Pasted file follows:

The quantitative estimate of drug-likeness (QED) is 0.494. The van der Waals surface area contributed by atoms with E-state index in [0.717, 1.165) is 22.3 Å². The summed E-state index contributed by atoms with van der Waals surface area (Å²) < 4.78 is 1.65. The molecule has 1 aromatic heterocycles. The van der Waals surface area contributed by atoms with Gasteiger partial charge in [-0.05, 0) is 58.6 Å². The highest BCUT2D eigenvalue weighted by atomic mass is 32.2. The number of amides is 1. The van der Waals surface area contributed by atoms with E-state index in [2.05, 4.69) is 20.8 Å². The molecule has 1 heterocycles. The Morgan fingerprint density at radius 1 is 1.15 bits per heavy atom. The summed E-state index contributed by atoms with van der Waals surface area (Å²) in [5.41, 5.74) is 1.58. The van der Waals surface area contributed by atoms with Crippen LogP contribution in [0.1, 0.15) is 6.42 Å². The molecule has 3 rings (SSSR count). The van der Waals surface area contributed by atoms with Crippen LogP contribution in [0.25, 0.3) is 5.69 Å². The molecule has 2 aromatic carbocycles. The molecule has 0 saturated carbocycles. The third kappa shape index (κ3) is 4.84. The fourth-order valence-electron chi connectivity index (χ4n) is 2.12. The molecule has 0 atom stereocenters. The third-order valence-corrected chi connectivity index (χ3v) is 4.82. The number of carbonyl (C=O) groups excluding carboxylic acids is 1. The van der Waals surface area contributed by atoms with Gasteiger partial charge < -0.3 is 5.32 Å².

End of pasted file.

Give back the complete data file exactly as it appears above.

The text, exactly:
The quantitative estimate of drug-likeness (QED) is 0.494. The van der Waals surface area contributed by atoms with E-state index in [0.717, 1.165) is 22.3 Å². The summed E-state index contributed by atoms with van der Waals surface area (Å²) < 4.78 is 1.65. The molecule has 1 aromatic heterocycles. The van der Waals surface area contributed by atoms with Gasteiger partial charge in [-0.05, 0) is 58.6 Å². The highest BCUT2D eigenvalue weighted by atomic mass is 32.2. The number of amides is 1. The van der Waals surface area contributed by atoms with E-state index in [2.05, 4.69) is 20.8 Å². The molecule has 1 heterocycles. The Morgan fingerprint density at radius 1 is 1.15 bits per heavy atom. The summed E-state index contributed by atoms with van der Waals surface area (Å²) in [5.41, 5.74) is 1.58. The van der Waals surface area contributed by atoms with Crippen LogP contribution in [0.1, 0.15) is 6.42 Å². The molecule has 3 rings (SSSR count). The van der Waals surface area contributed by atoms with Crippen LogP contribution in [0.25, 0.3) is 5.69 Å². The molecule has 2 aromatic carbocycles. The molecule has 0 saturated carbocycles. The third kappa shape index (κ3) is 4.84. The fourth-order valence-electron chi connectivity index (χ4n) is 2.12. The molecule has 0 atom stereocenters. The third-order valence-corrected chi connectivity index (χ3v) is 4.82. The number of carbonyl (C=O) groups excluding carboxylic acids is 1. The van der Waals surface area contributed by atoms with Gasteiger partial charge < -0.3 is 5.32 Å².